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AUTHOR: 20 Years Later, Book's Teachings Find Renewed Favor : Still Tirelessly Teaching After All These Years : Profile: With the environment making headlines, Frances Moore Lappe, author of "Diet for a Small Planet," finds her old ideas are new again.


It's the final session of a long convention day, and members of the American Dietetic Assn. are drooping as they await a lecture on the politics of hunger.

Soon, however, they're sitting up straight for a tiny woman who speaks with passion, poise and an impressive grasp of her subject. She inspires a standing ovation, patiently answers questions, then chats graciously amid a throng of admirers.

And when the crowd has cleared at last, Frances Moore Lappe scrounges a quarter and goes looking for a pay telephone to find out what the children are doing about dinner.

Which is pretty much how the author of "Diet for a Small Planet" has spent nearly 20 years. A leading expert on world hunger, she has traveled the globe, written extensively and addressed by the thousands the admirers whose lives were changed by the 1971 manifesto-cum-cookbook that sold a generation on the politics and practice of vegetarianism.

At the same time, as single mother to two teen-agers, she has avoided celebrity even as her ideas on responsible world citizenship have steadily gained greater acceptance.

"Diet for a Small Planet" supported its call to vegetarianism by detailing the drain on resources--land, water, grain production--required to keep the developed world in hamburgers. Neatly tying the political to the personal, the book provided alternatives in dozens of recipes combining grains with legumes, dairy products and other foods to create a meatless yet protein-rich diet.

Lappe's first book was that publishing rarity--an instant hit with staying power. Three million copies and two decades later, Lappe calls its impact "a case where one's personal trajectory hits a historic moment."

Today, no one appreciates better than Lappe the irony of her ideas' coming full circle. The nation's current obsession with reducing dietary fat may damage the hamburger habit more than Lappe's writings did. And the environmental concerns that fueled her arguments, which fell far out of fashion during the Reagan era, have returned even more urgently to the public view.

It's nice to be back in fashion, but Frankie Lappe always knew real change would take more than attaining a higher consciousness and a lower place on the food chain. "As a teen-ager, I was an incurable globalist," she laughed during a recent interview. "I was always frustrated by looking at anything but the big picture."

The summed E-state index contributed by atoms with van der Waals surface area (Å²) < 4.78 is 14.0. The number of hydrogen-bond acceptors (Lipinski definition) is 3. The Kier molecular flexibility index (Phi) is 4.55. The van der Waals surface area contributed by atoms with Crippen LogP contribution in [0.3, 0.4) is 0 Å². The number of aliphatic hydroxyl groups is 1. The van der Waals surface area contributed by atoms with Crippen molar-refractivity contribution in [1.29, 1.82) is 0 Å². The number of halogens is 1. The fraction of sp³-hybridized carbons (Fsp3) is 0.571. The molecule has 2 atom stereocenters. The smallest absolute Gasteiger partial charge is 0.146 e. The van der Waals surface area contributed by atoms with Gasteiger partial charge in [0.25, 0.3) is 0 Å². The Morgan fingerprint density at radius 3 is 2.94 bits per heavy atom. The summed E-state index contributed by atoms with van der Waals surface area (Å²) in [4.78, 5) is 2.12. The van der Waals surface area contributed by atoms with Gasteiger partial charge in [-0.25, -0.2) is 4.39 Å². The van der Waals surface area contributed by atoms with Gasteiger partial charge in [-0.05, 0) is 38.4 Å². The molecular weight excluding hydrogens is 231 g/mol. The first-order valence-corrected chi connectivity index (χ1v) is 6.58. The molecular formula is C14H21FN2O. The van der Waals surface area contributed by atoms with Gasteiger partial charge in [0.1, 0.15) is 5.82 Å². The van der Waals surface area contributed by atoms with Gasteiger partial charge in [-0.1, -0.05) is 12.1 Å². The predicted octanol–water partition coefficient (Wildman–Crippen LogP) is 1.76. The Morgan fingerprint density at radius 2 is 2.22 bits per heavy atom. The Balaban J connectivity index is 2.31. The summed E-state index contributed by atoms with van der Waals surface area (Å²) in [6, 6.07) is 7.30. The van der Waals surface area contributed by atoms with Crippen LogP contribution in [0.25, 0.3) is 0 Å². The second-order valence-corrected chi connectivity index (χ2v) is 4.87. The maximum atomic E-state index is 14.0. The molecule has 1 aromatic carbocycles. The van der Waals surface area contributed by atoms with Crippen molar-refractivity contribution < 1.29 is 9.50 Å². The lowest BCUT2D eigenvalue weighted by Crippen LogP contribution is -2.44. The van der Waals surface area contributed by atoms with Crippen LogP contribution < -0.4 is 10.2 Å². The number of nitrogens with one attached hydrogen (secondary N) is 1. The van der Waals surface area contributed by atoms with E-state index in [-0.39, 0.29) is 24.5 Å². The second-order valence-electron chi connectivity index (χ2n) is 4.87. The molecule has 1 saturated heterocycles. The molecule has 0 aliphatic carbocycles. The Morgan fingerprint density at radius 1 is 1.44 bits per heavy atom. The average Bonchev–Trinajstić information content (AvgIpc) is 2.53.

For Lappe, "the big picture" can be stated simply: "You don't have to be a genius to realize that if people aren't eating, little else matters."

Her explanation for "hunger in a world of plenty" is equally straightforward: If there is enough food to feed the world--and there is--the problem lies in how it's used and distributed. Feeding grain to cattle deprives needy humans the world over; what's worse, however, is that feeding the hungry is routinely subordinated to political goals, as much in the United States as in the world's underdeveloped countries.

"An acre of cereals can produce five times more protein than an acre devoted to meat production," Lappe wrote in a 1975 edition of "Diet for a Small Planet." "Spinach, for example, can produce up to 26 times more protein per acre than can beef."

And that was before Americans began worrying about the destruction of rain forests to clear land for grazing. "Beef is such a wasteful way to get protein," Lappe said. "It's like driving a Cadillac when you could be taking public transportation."

But how to bridge the enormous gap between an individual's cutting down on hamburgers and a worldwide commitment to social justice? Lappe maintains that when people understand what's right, they will do it. "First, it's very liberating to realize that you can choose good food, that you don't have to be led around by advertising," she said.

Acting from that realization fosters an independence that's also nurtured by education and democracy, Lappe said. "We need citizens taking more responsibility, which is really a very grass-roots approach to social change. We need to go beyond just reacting to formative influences."

Some socially responsible measures--car pooling, recycling, serving in community organizations--have become commonplace during recent years, Lappe noted. To show people how to make the leap to a broader political impact, she's now working on Project Public Life, an educational program that's enlisting groups as diverse as the American Library Assn., the 4-H Clubs and the YMCAs in its goal of teaching Americans "the arts of public life."

"Voting every four years is an inadequate concept of citizenship," Lappe said. "Most people can't be full-time activists, yet there's a great fear that the basic work of society isn't getting done: Our infrastructure is falling apart, our schools are a mess.

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